Shape-control and electrocatalytic activity-enhancement of Pt-based bimetallic nanocrystals

Acc Chem Res. 2013 Aug 20;46(8):1867-77. doi: 10.1021/ar3002238. Epub 2013 Mar 5.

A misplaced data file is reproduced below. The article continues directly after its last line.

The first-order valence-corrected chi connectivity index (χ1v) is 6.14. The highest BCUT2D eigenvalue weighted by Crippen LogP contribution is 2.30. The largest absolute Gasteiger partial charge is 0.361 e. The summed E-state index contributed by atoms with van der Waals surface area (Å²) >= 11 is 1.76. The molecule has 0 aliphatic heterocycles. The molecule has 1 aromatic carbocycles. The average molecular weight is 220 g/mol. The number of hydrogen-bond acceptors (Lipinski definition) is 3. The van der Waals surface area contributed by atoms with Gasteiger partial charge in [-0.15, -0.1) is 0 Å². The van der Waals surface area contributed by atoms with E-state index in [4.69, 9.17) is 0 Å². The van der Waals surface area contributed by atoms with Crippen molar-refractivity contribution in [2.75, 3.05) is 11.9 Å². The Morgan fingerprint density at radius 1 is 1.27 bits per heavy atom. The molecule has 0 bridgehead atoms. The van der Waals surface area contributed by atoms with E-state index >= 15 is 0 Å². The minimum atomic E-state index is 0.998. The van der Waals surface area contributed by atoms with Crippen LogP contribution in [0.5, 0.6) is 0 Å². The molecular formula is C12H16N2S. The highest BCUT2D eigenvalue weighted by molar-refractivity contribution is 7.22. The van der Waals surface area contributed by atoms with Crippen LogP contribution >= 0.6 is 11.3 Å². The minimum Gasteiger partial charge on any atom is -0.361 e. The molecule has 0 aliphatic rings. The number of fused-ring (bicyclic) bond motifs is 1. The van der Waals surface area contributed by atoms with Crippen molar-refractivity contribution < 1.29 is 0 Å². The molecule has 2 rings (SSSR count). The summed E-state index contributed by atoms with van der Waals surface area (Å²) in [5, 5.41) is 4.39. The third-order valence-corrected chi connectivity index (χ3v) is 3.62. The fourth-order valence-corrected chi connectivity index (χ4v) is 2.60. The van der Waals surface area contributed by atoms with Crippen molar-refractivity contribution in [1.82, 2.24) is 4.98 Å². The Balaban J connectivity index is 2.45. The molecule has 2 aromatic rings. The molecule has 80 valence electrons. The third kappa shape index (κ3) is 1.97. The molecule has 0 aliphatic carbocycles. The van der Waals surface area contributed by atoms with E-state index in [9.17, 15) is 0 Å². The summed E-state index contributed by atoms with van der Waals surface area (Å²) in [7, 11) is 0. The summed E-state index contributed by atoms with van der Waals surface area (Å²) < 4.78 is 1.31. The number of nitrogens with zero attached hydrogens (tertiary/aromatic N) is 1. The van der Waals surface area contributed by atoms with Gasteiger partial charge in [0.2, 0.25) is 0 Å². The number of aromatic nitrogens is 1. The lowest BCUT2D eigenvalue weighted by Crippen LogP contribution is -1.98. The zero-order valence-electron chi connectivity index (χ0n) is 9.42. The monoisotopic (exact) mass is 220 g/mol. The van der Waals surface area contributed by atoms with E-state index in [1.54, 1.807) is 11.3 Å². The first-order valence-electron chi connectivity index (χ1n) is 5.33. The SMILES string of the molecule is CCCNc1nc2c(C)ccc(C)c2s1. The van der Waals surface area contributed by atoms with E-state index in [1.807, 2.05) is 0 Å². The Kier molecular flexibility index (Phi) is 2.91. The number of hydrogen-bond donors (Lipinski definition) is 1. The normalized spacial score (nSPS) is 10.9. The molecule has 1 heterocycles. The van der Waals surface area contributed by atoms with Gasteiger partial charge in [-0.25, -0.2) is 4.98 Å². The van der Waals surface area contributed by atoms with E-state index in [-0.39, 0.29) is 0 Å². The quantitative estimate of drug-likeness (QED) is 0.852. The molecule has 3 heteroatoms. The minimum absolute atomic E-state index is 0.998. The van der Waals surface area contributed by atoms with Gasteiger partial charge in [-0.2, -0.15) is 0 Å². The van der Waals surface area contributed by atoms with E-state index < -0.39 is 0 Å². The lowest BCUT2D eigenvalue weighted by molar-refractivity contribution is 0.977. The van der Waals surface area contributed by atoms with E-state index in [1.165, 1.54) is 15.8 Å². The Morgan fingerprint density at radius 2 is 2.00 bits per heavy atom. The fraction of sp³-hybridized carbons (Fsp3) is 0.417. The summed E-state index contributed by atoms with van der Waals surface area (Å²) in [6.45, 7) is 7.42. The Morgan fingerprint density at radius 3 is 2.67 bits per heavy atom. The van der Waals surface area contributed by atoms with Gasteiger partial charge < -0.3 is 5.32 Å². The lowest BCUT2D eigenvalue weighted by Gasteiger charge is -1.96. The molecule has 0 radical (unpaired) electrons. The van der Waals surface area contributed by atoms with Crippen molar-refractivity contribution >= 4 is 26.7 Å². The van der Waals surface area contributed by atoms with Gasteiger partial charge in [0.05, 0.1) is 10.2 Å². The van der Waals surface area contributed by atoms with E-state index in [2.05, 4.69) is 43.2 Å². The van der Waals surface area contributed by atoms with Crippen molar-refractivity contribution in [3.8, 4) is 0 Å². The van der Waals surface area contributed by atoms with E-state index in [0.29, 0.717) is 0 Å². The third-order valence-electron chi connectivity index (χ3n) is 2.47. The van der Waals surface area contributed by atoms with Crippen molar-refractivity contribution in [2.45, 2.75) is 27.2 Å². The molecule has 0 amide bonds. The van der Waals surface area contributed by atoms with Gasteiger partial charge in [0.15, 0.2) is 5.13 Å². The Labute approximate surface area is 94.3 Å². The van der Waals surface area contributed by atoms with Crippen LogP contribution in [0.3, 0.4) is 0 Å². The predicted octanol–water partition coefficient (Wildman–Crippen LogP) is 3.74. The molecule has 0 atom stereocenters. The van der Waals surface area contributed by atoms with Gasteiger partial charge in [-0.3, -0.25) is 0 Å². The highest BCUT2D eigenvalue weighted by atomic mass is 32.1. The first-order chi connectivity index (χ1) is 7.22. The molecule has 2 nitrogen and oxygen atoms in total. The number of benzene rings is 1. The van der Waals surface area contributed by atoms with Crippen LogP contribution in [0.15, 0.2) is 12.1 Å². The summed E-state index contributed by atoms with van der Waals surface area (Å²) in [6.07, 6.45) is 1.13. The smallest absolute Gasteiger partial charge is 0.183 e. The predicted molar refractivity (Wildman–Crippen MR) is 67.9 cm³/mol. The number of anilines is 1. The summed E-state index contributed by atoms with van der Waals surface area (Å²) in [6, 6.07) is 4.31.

Due to the increasing worldwide energy demand and environ-mental concerns, the need for alternative energy sources is growing stronger, and platinum catalysts in fuel cells may help make the technologies a reality. However, the pursuit of highly active Pt-based electrocatalysts continues to be a challenge. Scientists developing electrocatalysts continue to focus on characterizing and directing the construction of nanocrystals and advancing their electrochemical applications. Although chemists have worked on Pt-based bimetallic (Pt-M) preparations in the past, more recent research shows that both shape-controlled Pt-M nanocrystals and the assembly of these nanocrystals into supercrystals are promising new directions. A solution-based synthesis approach is an effective technique for preparing crystallographic facet-directed nanocatalysts. This is aided by careful selection of the metal precursor, capping ligand, reducing agent, and solvent. Incorporating a secondary metal M into the Pt lattice and manipulating the crystal facets on the surface cooperatively alter the electrocatalytic behavior of these Pt-M bimetallic nanocrystals. Specifically, chemists have extensively studied the {111}- and {100}-terminated crystal facets because they show unique atomic arrangement on surfaces, exhibit different catalytic performance, and possess specific resistance to toxic adsorbed carbon monoxide (COads). For catalysts to have maximum efficiency, they need to have resistance to COads and other poisonous carbon-containing intermediates when the catalysts operate under harsh conditions. A necessary design to any synthesis is to clearly understand and utilize the role of each component in order to successfully induce shape-controlled growth. Since chemists began to understand Pt nanocrystal shape-dependent electrocatalytic activity, the main obstacles blocking proton exchange membrane fuel cells are anode poisoning, sluggish kinetics at the cathode, and low activity. In this Account, we discuss the basic concepts in preparation of Pt-M bimetallic nanocrystals, focusing on several immaculate examples of manipulation at the nanoscale. We briefly introduce the prospects for applying Pt-M nanocrystals as electrocatalysts based on the electronic and geometric standpoints. In addition, we discuss several key parameters in the solution-based synthesis approach commonly used to facilitate Pt-M nanocrystals, such as reaction temperature and time, the combination of organic amines and acids, gaseous adsorbates, anionic species, and solvent. Each example features various nanoscale morphologies, such as spheres, cubes, octahedrons, and tetrahedrons. Additionally, we outline and review the superior electrocatalytic performances of the recently developed high-index Pt-M nanostructures. Next, we give examples of the electrocatalytic capabilities from these shape-defined Pt-M architectures by highlighting significant accomplishments in specific systems. Then, using several typical cases, we summarize electrochemical evaluations on the Pt-based shape-/composition-dependent nanocatalysts toward reactions on both the anode and the cathode. Lastly, we provide an outlook of current challenges and promising directions for shape-controlled Pt-M bimetallic electrocatalysts.